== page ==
Finally, God brought all the pieces together as Scarlet was driving in the car one random day with her two daughters: Ever, age five, and Brooklyn (called Dewy), age one. While Scarlet was thinking about laundry detergent, Ever began a pensive conversation, expressing her childlike gratefulness for having a mom and dad and a comfortable bed instead of the cold, hard cribs she had seen in their cousin’s pictures of an orphanage. As Scarlet began to explain how the gospel calls us to care for others through the strength God has given us, her heart was immediately broken by her own words. She describes the moment as a “very supernatural moment where I started sobbing, and I suddenly was not fearful.” She called Brandon with the news that she wanted to pursue adoption. Together, they felt called to a little girl with deafness from China. After calling a few agencies and receiving recommendations from other adoptive families, they felt at home with Lifeline and began the process. Scarlet knew that adoption wasn’t something she could do on her own. She knew that dependence upon God was imperative to the process. So, depend upon Him she did. He had provided tremendously for their family in ways like financial assistance and six months of free, one-on-one, college-level sign language classes from a local interpreting agency. She describes that time as one of extraordinary peace, “I had so many genuine faith-building experiences of God providing. We were living in this obedience that forced me into dependency and this sweet, sweet time of just peace. I thought this might be the hardest thing ever, but God is the one orchestrating this and I’m going to trust Him.” Subconsciously, though, her dependence became a source of pride. 

“All this stuff we were trained not to do in our heads. I was just kind of doing,” she confesses. Despite all she had heard and read to the contrary, Scarlet admits that she thought their experience would be different. She “was just going to love” and believed that love would be sufficient to carry them smoothly through the attachment journey. However, when they met their almost four-year-old daughter, Joy, in China, Scarlet’s confidence unraveled in the face of reality. She began a season in which attachment was difficult, her compassion and patience wore thin in the face of challenging behaviors, and she found herself occupied with what she describes as “anger at myself” for not being what her child needed. Scarlet felt like many adoptive parents—the worst. Even though parents understand that behaviors accompanying trauma were learned out of necessity, dealing with those behaviors is difficult, and they can pull out the worst in a parent. She recalls those early emotions as a new adoptive parent as a juxtaposition to the transformation that was happening in her child, “You’re witnessing this miracle. This child needs you to be joyful and loving. Why are you the worst? That’s the monologue that was in my head all the time.” There was nothing she could do on her own to fix any situation; there was no more room for pride.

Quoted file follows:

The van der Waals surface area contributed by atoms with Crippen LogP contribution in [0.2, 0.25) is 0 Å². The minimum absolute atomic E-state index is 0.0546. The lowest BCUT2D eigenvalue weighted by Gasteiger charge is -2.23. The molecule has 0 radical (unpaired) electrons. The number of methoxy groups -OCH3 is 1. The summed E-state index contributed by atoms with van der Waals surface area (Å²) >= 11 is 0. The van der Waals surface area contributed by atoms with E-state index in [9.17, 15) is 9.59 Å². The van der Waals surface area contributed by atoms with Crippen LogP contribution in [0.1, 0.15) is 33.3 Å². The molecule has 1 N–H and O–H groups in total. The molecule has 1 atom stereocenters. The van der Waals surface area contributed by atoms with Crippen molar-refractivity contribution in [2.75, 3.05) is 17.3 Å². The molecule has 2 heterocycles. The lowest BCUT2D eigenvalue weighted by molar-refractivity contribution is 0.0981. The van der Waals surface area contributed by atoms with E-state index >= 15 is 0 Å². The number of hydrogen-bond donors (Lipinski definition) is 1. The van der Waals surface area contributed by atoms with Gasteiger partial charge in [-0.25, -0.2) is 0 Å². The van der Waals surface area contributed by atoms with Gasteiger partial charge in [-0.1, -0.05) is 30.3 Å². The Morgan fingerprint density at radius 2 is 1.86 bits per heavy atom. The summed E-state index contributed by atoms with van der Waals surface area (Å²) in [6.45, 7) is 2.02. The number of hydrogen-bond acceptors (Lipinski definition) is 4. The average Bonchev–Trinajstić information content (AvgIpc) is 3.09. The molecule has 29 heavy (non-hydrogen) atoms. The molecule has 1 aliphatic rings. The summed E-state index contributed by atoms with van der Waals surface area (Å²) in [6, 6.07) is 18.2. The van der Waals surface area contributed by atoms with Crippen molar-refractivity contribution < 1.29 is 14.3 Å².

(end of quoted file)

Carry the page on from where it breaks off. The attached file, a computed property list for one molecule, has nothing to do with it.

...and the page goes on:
Recognizing her insufficiency was good news to Scarlet. It freed her from the need to strive in the strength of her own efforts. Only God could change hearts. Only God could restore her joy. Only God could give her patience and compassion in the midst of hard days. Therefore, she needed to remind herself of her need for the gospel, and she also needed the godly wisdom and counsel of others to guide her in practical adjustments.